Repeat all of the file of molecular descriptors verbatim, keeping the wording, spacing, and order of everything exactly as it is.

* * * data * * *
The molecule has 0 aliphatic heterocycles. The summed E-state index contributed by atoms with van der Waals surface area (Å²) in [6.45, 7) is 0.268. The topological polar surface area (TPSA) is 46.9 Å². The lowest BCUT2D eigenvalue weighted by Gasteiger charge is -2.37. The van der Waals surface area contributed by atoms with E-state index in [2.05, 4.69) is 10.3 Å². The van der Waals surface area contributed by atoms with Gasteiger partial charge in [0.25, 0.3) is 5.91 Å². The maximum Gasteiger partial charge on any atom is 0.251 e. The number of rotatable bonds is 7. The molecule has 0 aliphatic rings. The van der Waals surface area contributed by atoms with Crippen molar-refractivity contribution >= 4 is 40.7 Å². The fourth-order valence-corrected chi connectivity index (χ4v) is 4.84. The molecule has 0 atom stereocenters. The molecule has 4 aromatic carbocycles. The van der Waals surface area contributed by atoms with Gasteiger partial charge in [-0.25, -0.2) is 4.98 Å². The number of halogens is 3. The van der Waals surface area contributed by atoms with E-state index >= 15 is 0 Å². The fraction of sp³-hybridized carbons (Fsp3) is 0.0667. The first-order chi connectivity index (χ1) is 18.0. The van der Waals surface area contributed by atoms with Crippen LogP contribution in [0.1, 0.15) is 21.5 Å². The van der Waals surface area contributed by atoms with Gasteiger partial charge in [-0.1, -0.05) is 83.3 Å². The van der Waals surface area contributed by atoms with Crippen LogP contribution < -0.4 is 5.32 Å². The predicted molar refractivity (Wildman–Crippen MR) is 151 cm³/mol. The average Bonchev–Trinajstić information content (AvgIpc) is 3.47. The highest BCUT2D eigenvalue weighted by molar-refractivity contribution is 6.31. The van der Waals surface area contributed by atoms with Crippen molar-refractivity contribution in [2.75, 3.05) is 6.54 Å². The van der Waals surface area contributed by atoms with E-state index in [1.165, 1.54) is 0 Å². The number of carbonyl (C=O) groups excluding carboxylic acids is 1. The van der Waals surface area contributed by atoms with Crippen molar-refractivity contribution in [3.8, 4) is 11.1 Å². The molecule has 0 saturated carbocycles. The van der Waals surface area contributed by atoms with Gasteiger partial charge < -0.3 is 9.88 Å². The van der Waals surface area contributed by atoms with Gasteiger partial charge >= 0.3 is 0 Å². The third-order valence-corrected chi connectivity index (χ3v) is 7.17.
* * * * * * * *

The molecule has 0 aliphatic heterocycles. The summed E-state index contributed by atoms with van der Waals surface area (Å²) in [6.45, 7) is 0.268. The topological polar surface area (TPSA) is 46.9 Å². The lowest BCUT2D eigenvalue weighted by Gasteiger charge is -2.37. The van der Waals surface area contributed by atoms with E-state index in [2.05, 4.69) is 10.3 Å². The van der Waals surface area contributed by atoms with Gasteiger partial charge in [0.25, 0.3) is 5.91 Å². The maximum Gasteiger partial charge on any atom is 0.251 e. The number of rotatable bonds is 7. The molecule has 0 aliphatic rings. The van der Waals surface area contributed by atoms with Crippen molar-refractivity contribution >= 4 is 40.7 Å². The fourth-order valence-corrected chi connectivity index (χ4v) is 4.84. The molecule has 0 atom stereocenters. The molecule has 4 aromatic carbocycles. The van der Waals surface area contributed by atoms with Gasteiger partial charge in [-0.25, -0.2) is 4.98 Å². The number of halogens is 3. The van der Waals surface area contributed by atoms with E-state index >= 15 is 0 Å². The fraction of sp³-hybridized carbons (Fsp3) is 0.0667. The first-order chi connectivity index (χ1) is 18.0. The van der Waals surface area contributed by atoms with Crippen LogP contribution in [0.1, 0.15) is 21.5 Å². The van der Waals surface area contributed by atoms with Gasteiger partial charge in [-0.1, -0.05) is 83.3 Å². The van der Waals surface area contributed by atoms with Crippen LogP contribution < -0.4 is 5.32 Å². The predicted molar refractivity (Wildman–Crippen MR) is 151 cm³/mol. The average Bonchev–Trinajstić information content (AvgIpc) is 3.47. The highest BCUT2D eigenvalue weighted by molar-refractivity contribution is 6.31. The van der Waals surface area contributed by atoms with Crippen molar-refractivity contribution in [2.75, 3.05) is 6.54 Å². The van der Waals surface area contributed by atoms with E-state index in [1.165, 1.54) is 0 Å². The number of carbonyl (C=O) groups excluding carboxylic acids is 1. The van der Waals surface area contributed by atoms with Crippen molar-refractivity contribution in [3.8, 4) is 11.1 Å². The molecule has 0 saturated carbocycles. The van der Waals surface area contributed by atoms with Gasteiger partial charge < -0.3 is 9.88 Å². The van der Waals surface area contributed by atoms with Gasteiger partial charge >= 0.3 is 0 Å². The third-order valence-corrected chi connectivity index (χ3v) is 7.17.